Partial-Birth Abortion: What Did the Supreme Court Endorse?

Abortionists, feminists, the president of the United States, many congressmen, and the Supreme Court have defended partial-birth abortion, one of the most chilling medical atrocities in human history.

On June 28, 2000, in Carhart vs. Nebraska, the U. S. Supreme Court struck down a Nebraska law preventing late-term abortions. The law essentially required that viable babies be permitted to be delivered alive rather than be deliberately and violently killed just before birth. Dr. LeRoy Carhart, the late-term abortionist quoted on page 11, challenged Nebraska’s right to keep him from performing partial-birth abortions. The Supreme Court sided with Carhart.

Partial  Birth AbortionPresident Clinton vetoed a 1995 bill that would have banned partial-birth abortions (Randy Alcorn, “Partial-Birth Abortions: What’s the Big Deal?”). Some in Congress vowed to override the veto. In September 1996, they finally failed to gain the necessary votes to do so. At that point the U.S. government became an accessory to a procedure so gruesome it would horrify most people living in the most primitive cultures. While killing children has been legal since the judicial branch’s Roe v. Wade decision in 1973, this was the first direct endorsement of the United States government’s executive and legislative branches of what is, without question, infanticide. In June the judicial branch joined in.

The accompanying illustration accurately depicts the process of partial-birth abortion. Keep in mind that the child pictured here is no more nor less valuable than smaller children who die in earlier abortions.

In a partial-birth (also called D & X) abortion the child is delivered live until only the head remains in the birth canal. The abortionist then uses a pair of scissors to rip a wound in the base of the living child’s skull. He inserts a tube into the wound and sucks the helpless child’s brain out with a vacuum pump. The now-dead infant’s skull collapses, and the body is removed the rest of the way from the mother. Dr. Carhart’s testimony was about this kind of procedure.

If a veterinarian performed a partial-birth abortion on a dog at his clinic, not only animal rights activists, but the media and general public would be outraged. The fact that it is being done on human beings-and that Congress could not usher enough votes to overturn the president’s veto on their efforts to make it illegal-documents the moral slippery slope of abortion. It also demonstrates the shadow of evil that hangs over not only the abortion industry, but our political leaders and our nation.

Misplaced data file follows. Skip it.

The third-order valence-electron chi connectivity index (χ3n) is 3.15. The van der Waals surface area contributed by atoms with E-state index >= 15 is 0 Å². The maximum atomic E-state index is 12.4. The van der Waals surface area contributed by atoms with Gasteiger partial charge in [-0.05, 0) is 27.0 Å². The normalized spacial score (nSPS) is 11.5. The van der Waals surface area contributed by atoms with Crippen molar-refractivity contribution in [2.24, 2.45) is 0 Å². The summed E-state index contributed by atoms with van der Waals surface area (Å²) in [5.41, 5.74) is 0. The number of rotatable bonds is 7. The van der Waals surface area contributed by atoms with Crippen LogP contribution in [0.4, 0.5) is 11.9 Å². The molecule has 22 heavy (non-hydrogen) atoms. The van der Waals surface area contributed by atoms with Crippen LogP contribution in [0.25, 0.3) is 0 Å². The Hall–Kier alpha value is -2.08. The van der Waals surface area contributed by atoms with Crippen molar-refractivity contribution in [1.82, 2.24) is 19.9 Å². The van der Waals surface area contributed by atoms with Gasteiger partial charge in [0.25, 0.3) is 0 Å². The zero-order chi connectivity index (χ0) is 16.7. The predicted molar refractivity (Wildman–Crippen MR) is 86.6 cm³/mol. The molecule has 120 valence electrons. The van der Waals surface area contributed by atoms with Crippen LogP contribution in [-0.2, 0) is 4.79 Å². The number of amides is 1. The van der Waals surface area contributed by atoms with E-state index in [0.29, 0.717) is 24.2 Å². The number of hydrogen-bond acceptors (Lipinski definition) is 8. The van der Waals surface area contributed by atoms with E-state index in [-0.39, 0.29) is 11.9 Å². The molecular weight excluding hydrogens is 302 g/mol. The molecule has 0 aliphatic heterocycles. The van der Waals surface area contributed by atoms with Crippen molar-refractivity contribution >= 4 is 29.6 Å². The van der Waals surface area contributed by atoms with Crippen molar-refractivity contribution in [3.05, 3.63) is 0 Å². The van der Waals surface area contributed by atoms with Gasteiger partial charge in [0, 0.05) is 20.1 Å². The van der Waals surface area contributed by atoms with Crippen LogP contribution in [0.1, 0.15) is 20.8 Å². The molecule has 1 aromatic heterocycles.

In December 1999 the Nebraska University Regents Board  of Regents met to discuss the situation when it was discovered the University of Nebraska Medical Center was conducting experiments using brain tissue from children aborted by Dr. Leroy Carhart, a specialist in the D & X abortion technique. When a board member tried to prevent someone from reading Dr. Carhart’s testimony, it was decided that since Carhart was a specialist in an area perfectly suited for collecting live brain tissue, his testimony concerning his specialty was relevant to the discussion.

Someone then read to the board Dr. Carhart’s court statement, given in July 1997. Testifying under oath, Carhart spoke of procedures which, had they been described by a prolife advocate, would have been considered outrageous. Significantly, very few newspapers and television stations reported any substantial contents from the testimony. (Dr. Carhart’s clinic’s website is Information about Dr. Carhart is furnished by the clinic under “Our Doctor” at The clinic also provides large pictures and other information about “antichoice” individuals under “Our protestors” at, instructing people to “avoid contact” with them.) However, the reading of the testimony was taped and played on a local radio program the following Monday, entering it into the public arena.

What follows are excerpts from that testimony, with questions from an attorney and judge. I will let the testimony stand on its own, without further comment, so the reader can judge for herself the significance of what abortion really is and why most of the public was never given the opportunity to hear this testimony:

Are there times when you don’t remove the fetus intact?

Carhart: Yes, sir.

Can you tell me about that, when that occurs?

Carhart: That occurs when the tissue fragments, or frequently when you rupture the membranes, an arm will spontaneously prolapse through the os...we talk about the forehead or the skull being first. We talked about the feet being first, but I think in probably the great majority of terminations, it’s what they would call a transverse lie, so really you’re looking at a side profile of a curved fetus. When the patient’s uterus is already starting to contract and they are starting to miscarry, when you rupture the waters, usually something prolapses through the uterine, through the cervical os, not always, but very often an extremity will.

What do you do then?